Retailers and shipping chiefs are scrambling to avoid a Christmas goods crisis after a Covid outbreak at the world’s third-biggest cargo port intensified pressure on crumbling global supply chains.
Bosses are racing to avoid higher prices and empty shelves after the closure of a terminal at Ningbo-Zhoushan port in China, which handled cargo equivalent to almost 29m containers in 2020.
The shutdown has cut capacity at the site by a quarter at the busiest time of year, as companies across the West prepare to stock up for Christmas.
It threatens to further squeeze global trade networks which are already being damaged by disruption at ports and major waterways, sending prices paid for containers soaring to record highs.
Charlotte Cook, head of trade at VesselsValue, a research firm, warned the situation suggests there will potentially be disruption for goods heading into the end-of-year period.
“Congestion in Chinese ports is likely to remain for a while with strict lockdowns being enforced, meaning there’s the potential for this to impact Christmas deliveries if we don’t see a significant improvement soon," she said.
“Just as everyone thought container rates couldn’t climb anymore, it’s now looking likely that congestion at key ports could continue to push up rates even further.”
The part-closure of Ningbo-Zhoushan, which is located across the Hangzhou Bay from Shanghai, comes after outbreaks at the Yantian port in Shenzhen severely disrupted operations for several weeks from the end of July.
Analysts at Panjiva, a trade services company, said the timing of the closure is “more significant than the Yantian event” as peak shipping season is now underway. It is likely to stir memories of severe stock shortfalls at the end of 2020 when suppleirs were unable to ramp up fast enough to match booming demand.
Covid has left the shipping industry grappling with staff shortages, slower working practices and backlogs of cargo, meaning about 10pc of the global container fleet is held up in port backlogs. According to data from VesselsValue, there are 352 large container ships at anchor waiting to get into ports around the world .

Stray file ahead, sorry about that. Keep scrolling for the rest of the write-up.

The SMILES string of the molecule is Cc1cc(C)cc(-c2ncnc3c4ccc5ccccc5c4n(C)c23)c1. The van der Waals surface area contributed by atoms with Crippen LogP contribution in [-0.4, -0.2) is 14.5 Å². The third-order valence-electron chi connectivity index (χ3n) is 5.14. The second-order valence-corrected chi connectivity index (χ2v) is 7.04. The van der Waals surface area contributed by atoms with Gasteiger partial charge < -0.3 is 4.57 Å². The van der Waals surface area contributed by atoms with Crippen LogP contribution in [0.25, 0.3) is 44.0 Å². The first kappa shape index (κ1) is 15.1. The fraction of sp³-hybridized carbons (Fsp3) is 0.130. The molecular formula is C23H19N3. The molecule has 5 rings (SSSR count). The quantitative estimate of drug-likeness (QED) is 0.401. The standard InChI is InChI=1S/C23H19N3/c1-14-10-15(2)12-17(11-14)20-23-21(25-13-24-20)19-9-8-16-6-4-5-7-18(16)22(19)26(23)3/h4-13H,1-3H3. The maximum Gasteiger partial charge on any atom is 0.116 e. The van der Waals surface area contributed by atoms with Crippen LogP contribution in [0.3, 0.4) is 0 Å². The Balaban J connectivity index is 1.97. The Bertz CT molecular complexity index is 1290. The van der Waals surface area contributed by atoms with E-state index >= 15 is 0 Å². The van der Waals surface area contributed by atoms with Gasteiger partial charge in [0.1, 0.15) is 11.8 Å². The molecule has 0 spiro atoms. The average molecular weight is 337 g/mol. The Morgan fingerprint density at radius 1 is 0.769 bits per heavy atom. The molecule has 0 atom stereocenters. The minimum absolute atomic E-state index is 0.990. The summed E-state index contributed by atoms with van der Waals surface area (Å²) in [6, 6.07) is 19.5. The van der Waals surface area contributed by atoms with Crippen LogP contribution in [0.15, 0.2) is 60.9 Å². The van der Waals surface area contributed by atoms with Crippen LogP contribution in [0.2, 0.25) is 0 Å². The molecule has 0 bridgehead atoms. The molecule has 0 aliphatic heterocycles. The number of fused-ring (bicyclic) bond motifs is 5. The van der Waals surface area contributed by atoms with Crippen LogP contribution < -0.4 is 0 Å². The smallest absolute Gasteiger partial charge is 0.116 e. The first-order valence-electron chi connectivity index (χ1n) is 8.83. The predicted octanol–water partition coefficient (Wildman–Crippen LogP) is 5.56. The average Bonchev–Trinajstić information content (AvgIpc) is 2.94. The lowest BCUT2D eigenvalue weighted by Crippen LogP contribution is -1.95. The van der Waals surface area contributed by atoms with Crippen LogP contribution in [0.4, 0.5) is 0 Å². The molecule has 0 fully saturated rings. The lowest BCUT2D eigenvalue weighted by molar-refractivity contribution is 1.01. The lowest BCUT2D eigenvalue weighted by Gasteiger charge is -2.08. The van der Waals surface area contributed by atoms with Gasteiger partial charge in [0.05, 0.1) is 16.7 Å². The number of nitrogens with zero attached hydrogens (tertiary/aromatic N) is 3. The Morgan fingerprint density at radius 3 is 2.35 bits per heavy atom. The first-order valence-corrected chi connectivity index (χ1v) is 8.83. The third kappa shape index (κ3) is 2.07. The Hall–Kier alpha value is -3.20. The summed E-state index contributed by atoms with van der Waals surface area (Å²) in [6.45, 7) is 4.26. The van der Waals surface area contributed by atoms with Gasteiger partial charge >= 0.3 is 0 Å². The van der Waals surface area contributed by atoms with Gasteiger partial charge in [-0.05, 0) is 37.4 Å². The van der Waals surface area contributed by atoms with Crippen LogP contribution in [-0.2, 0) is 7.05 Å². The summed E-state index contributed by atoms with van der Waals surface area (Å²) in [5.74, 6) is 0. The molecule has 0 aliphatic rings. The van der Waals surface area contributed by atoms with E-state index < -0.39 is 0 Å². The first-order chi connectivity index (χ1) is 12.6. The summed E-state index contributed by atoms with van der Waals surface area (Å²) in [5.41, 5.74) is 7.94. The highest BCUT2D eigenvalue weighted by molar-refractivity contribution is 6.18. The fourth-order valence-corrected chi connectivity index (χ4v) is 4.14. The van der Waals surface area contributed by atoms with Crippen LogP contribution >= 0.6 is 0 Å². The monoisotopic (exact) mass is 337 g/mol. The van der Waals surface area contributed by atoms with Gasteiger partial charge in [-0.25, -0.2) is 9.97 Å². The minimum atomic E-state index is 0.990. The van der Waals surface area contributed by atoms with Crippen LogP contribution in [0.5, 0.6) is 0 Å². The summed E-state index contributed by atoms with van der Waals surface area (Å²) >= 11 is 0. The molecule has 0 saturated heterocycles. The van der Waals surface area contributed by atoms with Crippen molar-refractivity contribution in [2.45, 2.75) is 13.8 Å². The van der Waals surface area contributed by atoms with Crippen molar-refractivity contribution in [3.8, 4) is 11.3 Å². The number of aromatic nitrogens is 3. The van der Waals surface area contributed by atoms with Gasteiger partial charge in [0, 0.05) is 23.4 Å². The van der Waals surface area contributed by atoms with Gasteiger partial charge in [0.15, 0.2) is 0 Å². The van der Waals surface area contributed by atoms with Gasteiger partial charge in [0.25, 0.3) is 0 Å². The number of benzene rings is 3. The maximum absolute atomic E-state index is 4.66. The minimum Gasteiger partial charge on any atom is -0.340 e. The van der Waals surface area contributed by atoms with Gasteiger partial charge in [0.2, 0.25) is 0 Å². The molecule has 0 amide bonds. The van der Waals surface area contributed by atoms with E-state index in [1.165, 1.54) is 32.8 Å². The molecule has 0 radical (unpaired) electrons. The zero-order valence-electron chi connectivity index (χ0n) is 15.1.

Nick Glynne, chief executive of online retailer Buy It Direct – which buys white goods, electronics and furniture from China to sell to UK consumers – warned the disruption will only exacerbate existing problems British retailers are facing.
He said: “This is not a good sign for a happy Christmas or even Black Friday.”
In the UK, supply chain headaches are being made worse by a shortage of lorry drivers.
Currys and John Lewis are among a string of businesses offering sign-on bonuses worth £1,000 or more to get hauliers on board.
On Thursday, convenience store McColl’s warned its full-year performance would fall short of expectations unless there is a significant improvement in disruptions caused by driver shortages.
Andrew Opie, a director at the British Retail Consortium, said retailers are working closely with suppliers to resolve issues.
He said: “Christmas is hugely important to retailers and customers alike, and businesses are already making preparations.
“While we do not anticipate problems, retailers will be taking all necessary measures to mitigate possible disruption.”
Almost half of Britain’s businesses are also suffering from a shortage of staff which threatens to undermine the economic recovery, forcing companies to hike wages even as they struggle to grow fast enough to meet customer demand.
This is blighting swathes of the economy, according to the Institute of Directors (IoD), with almost one-third of businesses struggling to find professionals such as lawyers and accountants, and more than one-quarter saying skilled trades and technicians, ranging from electricians and mechanics to nurses and engineers are in short supply.
Booming demand has contributed to a crisis also driven by a lack of workers with the right skills, as bosses blame a long-term failure to train staff, as well as a lack of migrants due to Brexit and Covid, the “pingdemic” keeping workers at home, and the final months of the furlough scheme which has left some reluctant to return to work.
One-third of hospitality businesses said they have had to increase pay by more than 5pc, with almost as many construction companies and manufacturers raising wages by the same amount.
Joe Fitzsimons, of the IoD, said: “The long-term skills gap combined with both a reduced talent pool since leaving the EU, and the immediate impact of the ‘pingdemic’, are the primary pressure points.
“The resultant rising wage bill is the next bitter pill to swallow. It is understandable that directors are very concerned.”